Denied the right to travel without consent from their male guardians and banned from driving, women in Saudi Arabia are now monitored by an electronic system that tracks any cross-border movements.
Since last week, Saudi women’s male guardians began receiving text messages on their phones informing them when women under their custody leave the country, even if they are travelling together.
Manal al-Sherif, who became the symbol of a campaign launched last year urging Saudi women to defy a driving ban, began spreading the information on Twitter, after she was alerted by a couple.
The husband, who was travelling with his wife, received a text message from the immigration authorities informing him that his wife had left the international airport in Riyadh.
“The authorities are using technology to monitor women,” said columnist Badriya al-Bishr, who criticised the “state of slavery under which women are held” in the ultra-conservative kingdom.
Women are not allowed to leave the kingdom without permission from their male guardian, who must give his consent by signing what is known as the “yellow sheet” at the airport or border.
The move by the Saudi authorities was swiftly condemned on social network Twitter — a rare bubble of freedom for millions in the kingdom — with critics mocking the decision.
“Hello Taliban, herewith some tips from the Saudi e-government!” read one post.
“Why don’t you cuff your women with tracking ankle bracelets too?” wrote Israa.
“Why don’t we just install a microchip into our women to track them around?” joked another.
“If I need an SMS to let me know my wife is leaving Saudi Arabia, then I’m either married to the wrong woman or need a psychiatrist,” tweeted Hisham.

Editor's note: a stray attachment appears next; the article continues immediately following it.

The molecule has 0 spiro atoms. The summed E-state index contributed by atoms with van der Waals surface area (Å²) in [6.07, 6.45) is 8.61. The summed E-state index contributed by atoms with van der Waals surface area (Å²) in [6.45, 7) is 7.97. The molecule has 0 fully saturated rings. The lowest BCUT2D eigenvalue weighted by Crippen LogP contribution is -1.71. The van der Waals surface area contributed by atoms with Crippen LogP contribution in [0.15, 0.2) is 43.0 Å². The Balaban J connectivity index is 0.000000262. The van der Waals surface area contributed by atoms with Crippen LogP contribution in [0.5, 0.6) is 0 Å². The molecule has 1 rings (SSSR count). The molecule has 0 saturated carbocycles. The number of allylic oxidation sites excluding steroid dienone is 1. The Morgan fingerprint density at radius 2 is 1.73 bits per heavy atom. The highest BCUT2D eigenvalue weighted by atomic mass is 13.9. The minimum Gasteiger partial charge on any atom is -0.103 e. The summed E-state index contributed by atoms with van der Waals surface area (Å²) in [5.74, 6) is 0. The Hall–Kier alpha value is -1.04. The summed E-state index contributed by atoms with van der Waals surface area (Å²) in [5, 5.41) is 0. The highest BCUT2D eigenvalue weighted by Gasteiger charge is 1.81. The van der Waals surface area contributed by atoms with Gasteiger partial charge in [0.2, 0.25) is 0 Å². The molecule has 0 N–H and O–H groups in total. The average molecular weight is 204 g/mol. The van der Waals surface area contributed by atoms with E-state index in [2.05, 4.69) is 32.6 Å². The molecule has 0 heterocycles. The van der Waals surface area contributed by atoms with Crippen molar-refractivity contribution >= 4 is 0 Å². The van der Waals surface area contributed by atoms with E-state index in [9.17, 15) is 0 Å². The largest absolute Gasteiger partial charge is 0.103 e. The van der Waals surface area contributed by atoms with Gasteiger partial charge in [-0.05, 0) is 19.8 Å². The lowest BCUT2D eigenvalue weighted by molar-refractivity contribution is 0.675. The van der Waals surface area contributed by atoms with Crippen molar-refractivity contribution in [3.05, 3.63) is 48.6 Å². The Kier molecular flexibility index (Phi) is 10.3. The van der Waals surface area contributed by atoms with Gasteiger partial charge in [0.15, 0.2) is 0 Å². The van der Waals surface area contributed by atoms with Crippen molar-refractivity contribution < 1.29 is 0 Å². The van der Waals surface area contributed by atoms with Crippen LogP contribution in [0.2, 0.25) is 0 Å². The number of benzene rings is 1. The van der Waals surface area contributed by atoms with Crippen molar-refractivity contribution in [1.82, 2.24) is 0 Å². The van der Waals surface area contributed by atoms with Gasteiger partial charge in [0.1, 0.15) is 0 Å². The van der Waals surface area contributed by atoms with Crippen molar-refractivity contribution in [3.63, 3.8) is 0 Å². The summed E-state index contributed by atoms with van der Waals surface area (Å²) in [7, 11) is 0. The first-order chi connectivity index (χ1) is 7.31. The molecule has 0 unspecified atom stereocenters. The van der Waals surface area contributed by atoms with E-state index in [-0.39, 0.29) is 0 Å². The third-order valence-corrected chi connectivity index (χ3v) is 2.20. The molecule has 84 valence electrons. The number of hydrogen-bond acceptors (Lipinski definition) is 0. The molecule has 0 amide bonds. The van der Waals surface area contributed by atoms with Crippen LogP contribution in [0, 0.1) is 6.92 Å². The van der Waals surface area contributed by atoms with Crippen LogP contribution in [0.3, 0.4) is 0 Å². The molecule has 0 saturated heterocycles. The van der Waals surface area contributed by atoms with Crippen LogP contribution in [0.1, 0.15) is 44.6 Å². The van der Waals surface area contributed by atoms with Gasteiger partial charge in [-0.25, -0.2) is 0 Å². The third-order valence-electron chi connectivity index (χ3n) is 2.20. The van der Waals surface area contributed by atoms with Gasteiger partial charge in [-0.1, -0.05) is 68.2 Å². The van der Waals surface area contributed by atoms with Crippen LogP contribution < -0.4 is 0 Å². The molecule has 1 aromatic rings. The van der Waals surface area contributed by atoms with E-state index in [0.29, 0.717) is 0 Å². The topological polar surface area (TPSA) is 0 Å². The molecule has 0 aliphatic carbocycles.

“This is technology used to serve backwardness in order to keep women imprisoned,” said Bishr, the columnist.
“It would have been better for the government to busy itself with finding a solution for women subjected to domestic violence” than track their movements into and out of the country.
Saudi Arabia applies a strict interpretation of sharia, or Islamic law, and is the only country in the world where women are not allowed to drive.
In June 2011, female activists launched a campaign to defy the ban, with many arrested for doing so and forced to sign a pledge they will never drive again.
No law specifically forbids women in Saudi Arabia from driving, but the interior minister formally banned them after 47 women were arrested and punished after demonstrating in cars in November 1990.
Last year, King Abdullah — a cautious reformer — granted women the right to vote and run in the 2015 municipal elections, a historic first for the country.
In January, the 89-year-old monarch appointed Sheikh Abdullatif Abdel Aziz al-Sheikh, a moderate, to head the notorious religious police commission, which enforces the kingdom’s severe version of sharia law.
Following his appointment, Sheikh banned members of the commission from harassing Saudi women over their behaviour and attire, raising hopes a more lenient force will ease draconian social constraints in the country.
But the kingdom’s “religious establishment” is still to blame for the discrimination of women in Saudi Arabia, says liberal activist Suad Shemmari.
“Saudi women are treated as minors throughout their lives even if they hold high positions,” said Shemmari, who believes “there can never be reform in the kingdom without changing the status of women and treating them” as equals to men.
But that seems a very long way off.
The kingdom enforces strict rules governing mixing between the sexes, while women are forced to wear a veil and a black cloak, or abaya, that covers them from head to toe except for their hands and faces.
The many restrictions on women have led to high rates of female unemployment, officially estimated at around 30 percent.
In October, local media published a justice ministry directive allowing all women lawyers who have a law degree and who have spent at least three years working in a lawyer’s office to plead cases in court.
But the ruling, which was to take effect this month, has not been implemented.